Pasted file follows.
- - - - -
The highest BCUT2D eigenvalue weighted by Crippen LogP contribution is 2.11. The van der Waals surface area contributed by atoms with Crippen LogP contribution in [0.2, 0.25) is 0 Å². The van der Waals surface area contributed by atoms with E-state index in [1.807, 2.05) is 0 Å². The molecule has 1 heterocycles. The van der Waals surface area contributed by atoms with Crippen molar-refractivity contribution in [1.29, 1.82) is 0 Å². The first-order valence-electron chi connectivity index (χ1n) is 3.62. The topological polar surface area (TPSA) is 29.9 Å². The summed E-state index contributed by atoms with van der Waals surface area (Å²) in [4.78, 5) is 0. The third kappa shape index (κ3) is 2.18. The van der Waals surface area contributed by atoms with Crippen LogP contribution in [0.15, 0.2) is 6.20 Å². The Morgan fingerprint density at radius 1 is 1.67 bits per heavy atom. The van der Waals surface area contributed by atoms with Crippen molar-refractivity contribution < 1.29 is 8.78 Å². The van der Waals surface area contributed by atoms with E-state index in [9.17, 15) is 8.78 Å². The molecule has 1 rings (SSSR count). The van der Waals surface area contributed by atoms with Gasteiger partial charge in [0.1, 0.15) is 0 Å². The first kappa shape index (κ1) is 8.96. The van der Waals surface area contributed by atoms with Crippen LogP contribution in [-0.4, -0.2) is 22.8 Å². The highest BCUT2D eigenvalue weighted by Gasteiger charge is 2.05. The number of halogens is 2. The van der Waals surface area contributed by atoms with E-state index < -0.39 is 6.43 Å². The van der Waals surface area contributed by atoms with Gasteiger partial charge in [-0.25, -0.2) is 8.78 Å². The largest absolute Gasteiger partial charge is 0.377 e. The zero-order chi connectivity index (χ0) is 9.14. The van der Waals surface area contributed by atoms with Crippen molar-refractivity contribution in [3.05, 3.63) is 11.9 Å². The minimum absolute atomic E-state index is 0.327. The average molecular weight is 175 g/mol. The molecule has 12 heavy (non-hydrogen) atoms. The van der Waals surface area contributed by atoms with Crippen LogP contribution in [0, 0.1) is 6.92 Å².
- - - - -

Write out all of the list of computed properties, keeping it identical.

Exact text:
The highest BCUT2D eigenvalue weighted by Crippen LogP contribution is 2.11. The van der Waals surface area contributed by atoms with Crippen LogP contribution in [0.2, 0.25) is 0 Å². The van der Waals surface area contributed by atoms with E-state index in [1.807, 2.05) is 0 Å². The molecule has 1 heterocycles. The van der Waals surface area contributed by atoms with Crippen molar-refractivity contribution in [1.29, 1.82) is 0 Å². The first-order valence-electron chi connectivity index (χ1n) is 3.62. The topological polar surface area (TPSA) is 29.9 Å². The summed E-state index contributed by atoms with van der Waals surface area (Å²) in [4.78, 5) is 0. The third kappa shape index (κ3) is 2.18. The van der Waals surface area contributed by atoms with Crippen LogP contribution in [0.15, 0.2) is 6.20 Å². The Morgan fingerprint density at radius 1 is 1.67 bits per heavy atom. The van der Waals surface area contributed by atoms with Crippen molar-refractivity contribution < 1.29 is 8.78 Å². The van der Waals surface area contributed by atoms with E-state index in [9.17, 15) is 8.78 Å². The molecule has 1 rings (SSSR count). The van der Waals surface area contributed by atoms with Gasteiger partial charge in [0.1, 0.15) is 0 Å². The first kappa shape index (κ1) is 8.96. The van der Waals surface area contributed by atoms with Crippen LogP contribution in [-0.4, -0.2) is 22.8 Å². The highest BCUT2D eigenvalue weighted by Gasteiger charge is 2.05. The number of halogens is 2. The van der Waals surface area contributed by atoms with E-state index < -0.39 is 6.43 Å². The van der Waals surface area contributed by atoms with Gasteiger partial charge in [-0.25, -0.2) is 8.78 Å². The largest absolute Gasteiger partial charge is 0.377 e. The zero-order chi connectivity index (χ0) is 9.14. The van der Waals surface area contributed by atoms with Crippen molar-refractivity contribution in [3.05, 3.63) is 11.9 Å². The minimum absolute atomic E-state index is 0.327. The average molecular weight is 175 g/mol. The molecule has 12 heavy (non-hydrogen) atoms. The van der Waals surface area contributed by atoms with Crippen LogP contribution in [0, 0.1) is 6.92 Å².